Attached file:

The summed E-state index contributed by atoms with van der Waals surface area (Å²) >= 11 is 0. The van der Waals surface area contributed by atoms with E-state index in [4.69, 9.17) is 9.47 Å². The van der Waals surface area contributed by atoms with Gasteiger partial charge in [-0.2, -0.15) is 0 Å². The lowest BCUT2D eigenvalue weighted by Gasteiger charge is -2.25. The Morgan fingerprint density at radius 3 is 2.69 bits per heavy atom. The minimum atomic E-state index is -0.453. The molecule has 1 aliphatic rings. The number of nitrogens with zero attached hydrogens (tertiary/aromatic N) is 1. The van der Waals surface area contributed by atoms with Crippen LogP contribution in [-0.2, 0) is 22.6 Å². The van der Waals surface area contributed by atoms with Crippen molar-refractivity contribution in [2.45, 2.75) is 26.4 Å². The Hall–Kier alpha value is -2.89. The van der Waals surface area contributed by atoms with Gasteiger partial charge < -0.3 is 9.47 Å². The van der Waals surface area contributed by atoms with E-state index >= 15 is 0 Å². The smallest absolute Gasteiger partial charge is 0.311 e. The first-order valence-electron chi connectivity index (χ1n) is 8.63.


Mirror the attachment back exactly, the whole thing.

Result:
The summed E-state index contributed by atoms with van der Waals surface area (Å²) >= 11 is 0. The van der Waals surface area contributed by atoms with E-state index in [4.69, 9.17) is 9.47 Å². The van der Waals surface area contributed by atoms with Gasteiger partial charge in [-0.2, -0.15) is 0 Å². The lowest BCUT2D eigenvalue weighted by Gasteiger charge is -2.25. The Morgan fingerprint density at radius 3 is 2.69 bits per heavy atom. The minimum atomic E-state index is -0.453. The molecule has 1 aliphatic rings. The number of nitrogens with zero attached hydrogens (tertiary/aromatic N) is 1. The van der Waals surface area contributed by atoms with Crippen LogP contribution in [-0.2, 0) is 22.6 Å². The van der Waals surface area contributed by atoms with Crippen molar-refractivity contribution in [2.45, 2.75) is 26.4 Å². The Hall–Kier alpha value is -2.89. The van der Waals surface area contributed by atoms with Gasteiger partial charge < -0.3 is 9.47 Å². The van der Waals surface area contributed by atoms with E-state index >= 15 is 0 Å². The smallest absolute Gasteiger partial charge is 0.311 e. The first-order valence-electron chi connectivity index (χ1n) is 8.63.